“A critical friend”: awareness campaigns

I have just read:

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It begins: [we]

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As a doctor who openly asks questions I see great value in being a “critical friend”:

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The Alzheimer Scotland Strategic Review outlines significant progress:

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The current campaign by Alzheimer Scotland encourages “difficult conversations”:

2 Feb 2015 Alz Scot early diagnosis a

This Alzheimer Scotland campaign promotes early diagnosis. As a critical friend I have expressed concerns about this campaign:

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A few months before this campaign was launched, Alzheimer Scotland:


The Glasgow Declaration, signed by the then Cabinet Minister for Health, Alex Neil, enshrined “timely diagnosis” (below). It has now been signed by 1815 individuals and 50 organisations across Europe. This international agreement does not advocate early diagnosis.

Glasgow-declaration signed

Dr Margaret McCartney asked in her book “The patient paradox”:

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and offered this concern:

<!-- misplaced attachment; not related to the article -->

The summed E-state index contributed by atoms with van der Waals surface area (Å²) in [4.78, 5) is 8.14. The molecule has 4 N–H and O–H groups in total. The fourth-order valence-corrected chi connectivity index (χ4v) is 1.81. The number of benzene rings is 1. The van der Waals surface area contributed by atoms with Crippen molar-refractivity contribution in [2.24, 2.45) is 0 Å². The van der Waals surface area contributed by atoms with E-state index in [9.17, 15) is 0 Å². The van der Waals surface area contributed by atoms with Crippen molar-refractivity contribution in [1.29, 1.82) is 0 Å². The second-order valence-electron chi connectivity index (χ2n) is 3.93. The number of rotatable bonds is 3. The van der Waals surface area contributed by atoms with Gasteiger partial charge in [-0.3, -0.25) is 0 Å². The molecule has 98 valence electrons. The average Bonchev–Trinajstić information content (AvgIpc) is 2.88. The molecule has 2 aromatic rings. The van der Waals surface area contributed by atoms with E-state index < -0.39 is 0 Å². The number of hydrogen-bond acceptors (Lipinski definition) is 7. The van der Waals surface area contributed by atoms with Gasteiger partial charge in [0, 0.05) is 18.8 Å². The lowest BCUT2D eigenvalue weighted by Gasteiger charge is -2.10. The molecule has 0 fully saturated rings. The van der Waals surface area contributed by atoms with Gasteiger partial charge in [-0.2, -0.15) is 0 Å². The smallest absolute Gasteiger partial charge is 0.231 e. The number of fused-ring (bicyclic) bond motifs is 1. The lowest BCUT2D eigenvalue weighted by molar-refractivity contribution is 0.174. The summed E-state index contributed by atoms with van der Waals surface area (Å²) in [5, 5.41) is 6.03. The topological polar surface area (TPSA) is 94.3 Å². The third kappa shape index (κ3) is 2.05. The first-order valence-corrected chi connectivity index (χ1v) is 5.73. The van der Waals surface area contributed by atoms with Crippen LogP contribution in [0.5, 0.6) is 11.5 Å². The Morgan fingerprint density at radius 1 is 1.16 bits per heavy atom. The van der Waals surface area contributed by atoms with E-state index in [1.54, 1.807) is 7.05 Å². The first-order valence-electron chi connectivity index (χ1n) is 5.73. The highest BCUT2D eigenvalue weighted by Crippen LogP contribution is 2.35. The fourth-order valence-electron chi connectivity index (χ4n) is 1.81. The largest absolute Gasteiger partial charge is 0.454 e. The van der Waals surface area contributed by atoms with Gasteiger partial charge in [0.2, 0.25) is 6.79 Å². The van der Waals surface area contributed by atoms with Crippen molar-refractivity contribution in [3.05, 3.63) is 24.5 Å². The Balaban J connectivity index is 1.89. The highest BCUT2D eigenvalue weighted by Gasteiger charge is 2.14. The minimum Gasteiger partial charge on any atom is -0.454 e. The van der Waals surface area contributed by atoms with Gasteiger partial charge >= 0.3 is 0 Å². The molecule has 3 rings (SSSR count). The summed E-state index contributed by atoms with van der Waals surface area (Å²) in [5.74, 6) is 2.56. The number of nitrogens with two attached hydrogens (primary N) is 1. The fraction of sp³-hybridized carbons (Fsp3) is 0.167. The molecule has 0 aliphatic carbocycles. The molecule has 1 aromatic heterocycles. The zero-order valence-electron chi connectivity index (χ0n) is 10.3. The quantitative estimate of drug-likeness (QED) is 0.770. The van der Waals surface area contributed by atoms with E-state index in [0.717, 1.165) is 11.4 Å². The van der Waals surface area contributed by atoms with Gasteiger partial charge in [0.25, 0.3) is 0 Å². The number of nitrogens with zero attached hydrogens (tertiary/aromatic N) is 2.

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Age related memory loss (that is not dementia) can be a reality for us all as we age. It is however very far from inevitable. Such mild impairments generally follow a parabolic distribution through life. The following book by Douwe Draaisma covers the science of this:

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Dr McCartney raised the following consequence of “awareness campaigns”:

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and concluded that:

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It would seem to me that is virtually impossible to open a newspaper or watch any form of broadcast media today without being made aware of dementia or “Alzheimers”.

Such awareness may have unintended consequences:007 as a critical friendNeil Hay, SNP candidate for Edinburgh South, has followed the awareness campaigns by Alzheimer Scotland, a charity also based in Edinburgh:

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Last week on social media, Neil Hay, SNP candidate for Edinburgh South expressed that older folk:


Perhaps then the question posed by Dr McCartney should not be:

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Instead we might ask, all as ‘critical friends’, the evidence and ethics behind such “awareness campaigns”.

Furthermore, in seeking health, should we be more wary of simplified messages that might carry unintended consequences such as anxiety, fear, ageism and stigma.

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